Stinging nettle (Urtica dioica) growing along the upper Truckee River, July 2011. Photo: K.Fitzgerald.
- Stems and leaves covered in tiny stinging hairs.
- Leaves: Opposite arrangement, toothed edges.
- Flowers: Green or brownish-colored clusters at base of leaves. June-August.
- 3-7 feet tall
The best way to identify stinging nettle is to learn what it looks like. The other way to identify stinging nettle is to walk into a patch of it. The leaves and stems of the nettle are covered in tiny hairs, which are sharp enough to penetrate human skin and filled with a chemical irritant (Vizgirdas & Vizgirdas 2006). The stinging and burning sensation that follows is harmless, although annoying.
Along the Truckee River, stinging nettle can be found growing in dense, scattered patches. New leaves begin growing during late winter (February). Stinging nettle tends to do well in wet areas, where it can grow to be seven feet tall (Blackwell 2006).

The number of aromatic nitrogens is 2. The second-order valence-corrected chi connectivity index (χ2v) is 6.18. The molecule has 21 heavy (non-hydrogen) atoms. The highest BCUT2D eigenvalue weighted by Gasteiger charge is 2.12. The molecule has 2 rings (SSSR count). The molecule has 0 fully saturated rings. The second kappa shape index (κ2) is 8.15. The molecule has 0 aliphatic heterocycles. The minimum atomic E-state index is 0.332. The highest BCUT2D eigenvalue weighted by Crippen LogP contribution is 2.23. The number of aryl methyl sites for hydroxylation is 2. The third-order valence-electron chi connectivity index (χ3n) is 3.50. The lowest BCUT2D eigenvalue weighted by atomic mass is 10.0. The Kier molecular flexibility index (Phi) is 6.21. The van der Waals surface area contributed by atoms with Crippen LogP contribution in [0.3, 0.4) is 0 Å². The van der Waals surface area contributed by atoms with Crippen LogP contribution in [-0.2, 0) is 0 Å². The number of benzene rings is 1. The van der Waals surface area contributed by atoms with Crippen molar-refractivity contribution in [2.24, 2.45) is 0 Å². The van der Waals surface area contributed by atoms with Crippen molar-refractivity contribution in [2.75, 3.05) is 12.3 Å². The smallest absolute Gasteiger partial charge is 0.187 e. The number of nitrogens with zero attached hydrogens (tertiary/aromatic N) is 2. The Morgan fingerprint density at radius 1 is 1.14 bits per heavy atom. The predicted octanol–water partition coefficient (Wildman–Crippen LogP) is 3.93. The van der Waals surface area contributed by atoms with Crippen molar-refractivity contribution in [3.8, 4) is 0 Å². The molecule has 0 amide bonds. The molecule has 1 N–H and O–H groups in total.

The young leaves and stems of stinging nettle are edible, and high in Vitamins A, C and D. Use gloves to handle, and boil them to reduce stinging to your mouth. Use of older leaves and stems is not recommended – stems get fibrous and stringy as they age, and leaves contain a component that can irritate the kidneys (Vizgirdas & Vizgirdas 2006).
References & Links
Blackwell, L. (2006). Great Basin wildflowers: A field guide to common wildflowers of the high deserts of Nevada, Utah, and Oregon. Guilford, Conn.: Falcon Guide.
Vizgirdas, R. S., & Rey-Visgirdas, E. M. 2006. Wild Plants of the Sierra Nevada. Reno: University of Nevada Press.